Paint matching is not as hard as it sounds. I use an 8oz sample color size of PPG paint that is sold at Home Depot. They will computer color match it to a part from your Kenmore that you take to them. I used the 1941’s convertible deck lid for mine. The computer does an excellent job of matching the color.
I prepare the surface by lightly scruffing it up lightly with 800 grit sandpaper, and for small parts like the deck lid. To apply the paint I use an air brush and thin the paint 25% with distilled water. For small parts that detach from the machine, I repaint the whole piece. For nicks in the body of the machine I spot paint and feather the paint away from the repair. I have to use thinned paint for the airbrush and the thinned paint is very transparent so I need to build up the color with multiple coats until I am satisfied with it.
You can fill small nicks with a tiny dab of paint and a fine tip artist brush, but this won’t work on scratches… (that’s why I use the air brush). If you use a brush, you don’t need to thin the paint.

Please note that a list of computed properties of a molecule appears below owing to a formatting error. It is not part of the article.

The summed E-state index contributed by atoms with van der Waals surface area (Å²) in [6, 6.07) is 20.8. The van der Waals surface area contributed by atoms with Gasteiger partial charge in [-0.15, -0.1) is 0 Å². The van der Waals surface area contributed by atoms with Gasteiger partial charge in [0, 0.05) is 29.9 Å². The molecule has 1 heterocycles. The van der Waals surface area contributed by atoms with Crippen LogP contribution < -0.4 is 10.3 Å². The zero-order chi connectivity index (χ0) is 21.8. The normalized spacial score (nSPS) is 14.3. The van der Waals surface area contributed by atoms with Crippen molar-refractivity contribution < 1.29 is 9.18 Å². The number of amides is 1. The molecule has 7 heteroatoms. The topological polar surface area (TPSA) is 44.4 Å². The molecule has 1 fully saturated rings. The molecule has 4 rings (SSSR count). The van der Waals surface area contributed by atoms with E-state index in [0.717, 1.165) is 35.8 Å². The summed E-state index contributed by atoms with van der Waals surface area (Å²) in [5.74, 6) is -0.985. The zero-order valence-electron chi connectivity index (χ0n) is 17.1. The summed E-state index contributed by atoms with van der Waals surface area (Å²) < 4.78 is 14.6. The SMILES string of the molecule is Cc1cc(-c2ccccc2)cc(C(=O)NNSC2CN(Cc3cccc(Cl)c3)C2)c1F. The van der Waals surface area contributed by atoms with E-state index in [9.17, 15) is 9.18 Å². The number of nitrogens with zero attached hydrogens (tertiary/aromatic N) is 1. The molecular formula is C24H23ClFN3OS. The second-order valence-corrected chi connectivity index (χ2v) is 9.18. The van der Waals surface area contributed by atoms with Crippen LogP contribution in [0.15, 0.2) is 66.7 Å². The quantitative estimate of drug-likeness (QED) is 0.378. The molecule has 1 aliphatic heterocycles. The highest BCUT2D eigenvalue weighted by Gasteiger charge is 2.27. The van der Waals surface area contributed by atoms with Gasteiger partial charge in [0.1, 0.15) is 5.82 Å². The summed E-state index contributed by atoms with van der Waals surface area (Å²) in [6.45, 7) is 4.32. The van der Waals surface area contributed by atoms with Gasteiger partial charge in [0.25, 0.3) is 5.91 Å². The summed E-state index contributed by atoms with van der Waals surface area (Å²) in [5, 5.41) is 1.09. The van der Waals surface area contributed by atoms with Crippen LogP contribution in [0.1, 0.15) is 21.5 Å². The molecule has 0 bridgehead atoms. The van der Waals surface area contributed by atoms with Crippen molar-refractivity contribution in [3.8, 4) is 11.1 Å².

The color match paint needs to have a top coat applied to it. For Kenmore’s I use a water based clear polyacrylic. Again, I use a spray gun to apply the top coat in several coats to build thickness, but I think it is available in cans (a can may provide a thicker coat per pass). For the sake of precaution, I let it cure for a week before I would use it. I want to make absolutely sure it is hardened. Keep in mind, a repair is still a repair and unless you top coat the entire machine, it will show itself on close inspection. If you keep your expectations at a reasonable level, you won’t be disappointed. Regardless of what you do to paint match defects on your machine, it will look better so I don’t think you can go wrong.
Kenmore’s are pretty tolerant and if you decide not to disassemble and polish the needle bar, it can be polished in place. I have seen videos where folks use strips of cloth and polishing compounds to wrap around the needle bar and presser foot bar. This won’t get to the oil varnish inside the parts, but the motor and the gear grease alone make a noticeable difference.